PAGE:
These recycled paper seed circles make lovely gifts! All you need is scrap paper, a blender, some flower or vegetable seeds, and some type of screen. The easiest screen to use is a cheap metal cooking splatter screen, or you can make an instant screen by cutting a square from a pair of old pantyhose or tulle fabric remnant, and clamping it in an embroidery hoop.
Approximate Time: 20 minutes, plus drying time
torn up paper
seeds, flower petals, dried leaves, etc.
Blend torn up paper with water until it makes a slurry. We made a lovely pink seed card using white copier paper and bits of red tissue paper. You can also add flower petals or bits of dried leaves to the pulp as you blend it for added texture. Or you can add the petals after you blend.
Working over a bowl, pour the paper slurry slowly onto the screen until it makes a small circle.
Sprinkle seeds on the circle and press them down gently into the pulp so they won't pop off the surface when the rounds dry.
Press out excess water from the rounds with a sponge, and carefully transfer the circle to a sheet of paper to dry.
When seed rounds are dry, they're ready to plant or give as a gift.
For a gift, print or write a bit about the flowers and attach to the seed rounds, or include the info with the seed round.
Plant rounds in a pot or ground, covering with a thin layer of soil. Water well, and soon you'll have flowers or vegetables!
I would like to make my own plantable paper and put my own wildflower, or lavender seeds on the paper. How do I keep the seeds from falling off?
MaryLynn from Saskatoon, SK
If the seeds are added during the papermaking process, they will become imbedded in the layers of pulp as the paper dries. Here are some directions for making plantable paper.
Tear Paper into nickel-sized pieces, or use a paper shredder and place in blender (to half full). Make sure to remove any staples! You can also add bits of hemp or other natural fibers that may be safely composted once planted. Fill the blender with warm water. Blend for about 60 second on low to medium speed. Continue to increase the speed until no paper flakes remain and pulp appears smooth.
Now make a mold by tightly tacking screen or mesh onto a frame of the desired size.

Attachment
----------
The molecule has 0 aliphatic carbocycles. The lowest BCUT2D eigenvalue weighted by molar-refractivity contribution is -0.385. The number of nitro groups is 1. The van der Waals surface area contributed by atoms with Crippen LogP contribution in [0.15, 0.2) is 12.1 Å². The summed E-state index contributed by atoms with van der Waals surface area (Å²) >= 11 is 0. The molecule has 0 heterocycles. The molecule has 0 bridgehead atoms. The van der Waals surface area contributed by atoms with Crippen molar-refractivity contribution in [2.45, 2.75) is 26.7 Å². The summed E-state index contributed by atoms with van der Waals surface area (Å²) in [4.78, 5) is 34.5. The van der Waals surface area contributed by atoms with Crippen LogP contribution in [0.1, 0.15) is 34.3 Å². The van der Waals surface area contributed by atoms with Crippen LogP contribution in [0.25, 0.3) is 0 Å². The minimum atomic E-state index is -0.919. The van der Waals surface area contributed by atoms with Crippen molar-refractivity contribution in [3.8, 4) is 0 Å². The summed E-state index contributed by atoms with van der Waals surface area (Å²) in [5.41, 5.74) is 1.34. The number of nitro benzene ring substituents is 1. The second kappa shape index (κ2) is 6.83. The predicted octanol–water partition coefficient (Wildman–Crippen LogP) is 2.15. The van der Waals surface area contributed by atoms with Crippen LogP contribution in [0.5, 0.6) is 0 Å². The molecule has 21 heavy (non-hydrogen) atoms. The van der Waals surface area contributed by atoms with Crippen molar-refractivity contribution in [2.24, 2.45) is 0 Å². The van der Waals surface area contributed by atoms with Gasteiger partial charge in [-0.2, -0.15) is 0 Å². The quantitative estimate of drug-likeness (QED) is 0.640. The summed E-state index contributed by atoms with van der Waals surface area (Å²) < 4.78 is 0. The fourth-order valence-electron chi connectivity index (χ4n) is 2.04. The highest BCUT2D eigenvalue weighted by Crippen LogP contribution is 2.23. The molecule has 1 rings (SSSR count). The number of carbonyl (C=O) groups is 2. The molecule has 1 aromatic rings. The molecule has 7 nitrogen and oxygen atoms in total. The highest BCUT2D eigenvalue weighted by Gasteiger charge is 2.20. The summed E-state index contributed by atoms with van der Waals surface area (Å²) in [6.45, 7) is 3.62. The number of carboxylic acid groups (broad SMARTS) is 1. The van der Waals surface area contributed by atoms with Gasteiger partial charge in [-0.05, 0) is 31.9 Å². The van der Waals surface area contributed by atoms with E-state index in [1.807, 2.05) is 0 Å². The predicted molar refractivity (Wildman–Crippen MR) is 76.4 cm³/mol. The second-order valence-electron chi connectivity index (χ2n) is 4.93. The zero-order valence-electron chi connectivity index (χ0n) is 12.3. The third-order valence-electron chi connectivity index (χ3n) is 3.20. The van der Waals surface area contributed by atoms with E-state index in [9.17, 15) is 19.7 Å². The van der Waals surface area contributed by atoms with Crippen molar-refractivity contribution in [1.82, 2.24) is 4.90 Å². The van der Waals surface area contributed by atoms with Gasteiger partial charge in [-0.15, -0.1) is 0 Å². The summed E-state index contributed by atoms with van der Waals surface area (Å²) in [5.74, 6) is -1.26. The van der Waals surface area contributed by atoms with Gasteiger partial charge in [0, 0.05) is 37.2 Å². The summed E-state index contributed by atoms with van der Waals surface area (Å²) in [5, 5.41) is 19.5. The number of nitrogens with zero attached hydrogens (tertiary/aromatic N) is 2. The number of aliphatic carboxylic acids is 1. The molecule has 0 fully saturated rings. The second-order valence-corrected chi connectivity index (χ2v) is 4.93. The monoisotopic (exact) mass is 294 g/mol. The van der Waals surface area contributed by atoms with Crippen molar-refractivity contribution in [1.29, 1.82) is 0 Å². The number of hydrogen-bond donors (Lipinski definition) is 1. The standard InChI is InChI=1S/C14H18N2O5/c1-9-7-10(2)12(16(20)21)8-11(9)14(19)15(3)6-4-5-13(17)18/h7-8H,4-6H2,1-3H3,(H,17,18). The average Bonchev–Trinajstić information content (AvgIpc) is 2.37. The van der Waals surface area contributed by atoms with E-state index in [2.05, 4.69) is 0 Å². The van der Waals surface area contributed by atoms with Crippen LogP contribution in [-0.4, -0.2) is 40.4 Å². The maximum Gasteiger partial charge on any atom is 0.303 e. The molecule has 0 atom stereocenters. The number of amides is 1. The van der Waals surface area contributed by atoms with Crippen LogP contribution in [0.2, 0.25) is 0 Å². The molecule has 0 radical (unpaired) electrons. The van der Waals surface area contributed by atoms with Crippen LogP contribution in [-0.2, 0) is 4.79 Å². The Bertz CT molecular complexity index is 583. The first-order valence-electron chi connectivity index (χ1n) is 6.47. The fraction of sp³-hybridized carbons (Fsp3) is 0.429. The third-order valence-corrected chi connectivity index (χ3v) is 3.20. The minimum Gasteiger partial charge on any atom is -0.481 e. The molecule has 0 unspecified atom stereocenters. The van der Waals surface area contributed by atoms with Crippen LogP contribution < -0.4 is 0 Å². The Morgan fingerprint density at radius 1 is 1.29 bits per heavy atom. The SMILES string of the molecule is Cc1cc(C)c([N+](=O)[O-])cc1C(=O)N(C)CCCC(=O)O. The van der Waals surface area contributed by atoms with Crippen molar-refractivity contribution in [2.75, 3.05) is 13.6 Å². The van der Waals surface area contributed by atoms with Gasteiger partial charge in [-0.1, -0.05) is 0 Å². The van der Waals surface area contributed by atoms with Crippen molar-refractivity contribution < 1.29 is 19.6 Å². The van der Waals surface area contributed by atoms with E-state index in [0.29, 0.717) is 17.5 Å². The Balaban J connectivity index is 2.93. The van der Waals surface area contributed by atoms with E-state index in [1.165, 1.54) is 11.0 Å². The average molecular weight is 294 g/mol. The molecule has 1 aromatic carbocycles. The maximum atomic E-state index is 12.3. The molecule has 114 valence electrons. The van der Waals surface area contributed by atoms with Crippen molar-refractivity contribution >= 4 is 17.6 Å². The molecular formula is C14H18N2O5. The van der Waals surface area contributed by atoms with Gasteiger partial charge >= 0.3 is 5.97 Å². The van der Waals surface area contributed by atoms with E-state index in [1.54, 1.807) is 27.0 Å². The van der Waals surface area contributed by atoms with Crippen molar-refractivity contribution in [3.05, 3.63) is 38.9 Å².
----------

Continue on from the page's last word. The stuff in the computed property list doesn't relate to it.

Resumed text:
Fill the washtub about half full of water and pour in pulp from blender. Add in at least 3 blender loads of paper-more if desired (the more pulp, the thicker the paper). Add in flower or vegetable seeds. Small, flat seeds like forget-me-not, hollyhock, chili pepper and tomato seeds work wonderfully. Stir the mixture.
Slip the frame into the washtub, gently moving it from side to side to get the pulp around to the top of the frame level and to the desired thickness. Let the layer of pulp settle and slowly lift the frame up so it is above water level. Let it drain for a moment and check to see if it is level. Fill the turkey-baster with pulp from the washtub and use it to fill in any uneven spots or gaps in the pulp.
After removing the frame from the water, let it drain. When it stops dripping, carefully lay the frame (pulp side down) onto a fabric square or an old dishcloth. Use the sponge to press out as much water as possible (wring excess water back into tub).
This step may take some practice to master so be patient. Holding the fabric square flat, slowly lift up and remove the frame. The wet paper should remain on the fabric. If the paper sticks to the screen, you may have pulled too fast or not pressed enough water out of the paper. Once you successfully remove the frame, gently smooth out any noticeable air bubbles or rough edges.
Keep repeating steps 4-6 and stack the fabric squares (or dish towels) on a cookie sheet. When finished, place a piece of cardboard on top of the last piece and use bricks or another cookie sheet to press out the remaining water in the stack.
Gently separate sheets and dry them on a clothesline or out in the sun for 12-24 hours. When they are dry, gently separate the paper from the fabric squares (or dish towels).
For great gifts, use cookie cutters or stencils to trace holiday shapes. Cut them out and attach a ribbon for thoughtful gifts that last beyond the holiday season. Other uses for home made paper include scrapbooks, stationary and note cards, journal or photo album covers, lampshades, etc. Don't forget to include the planting instructions!
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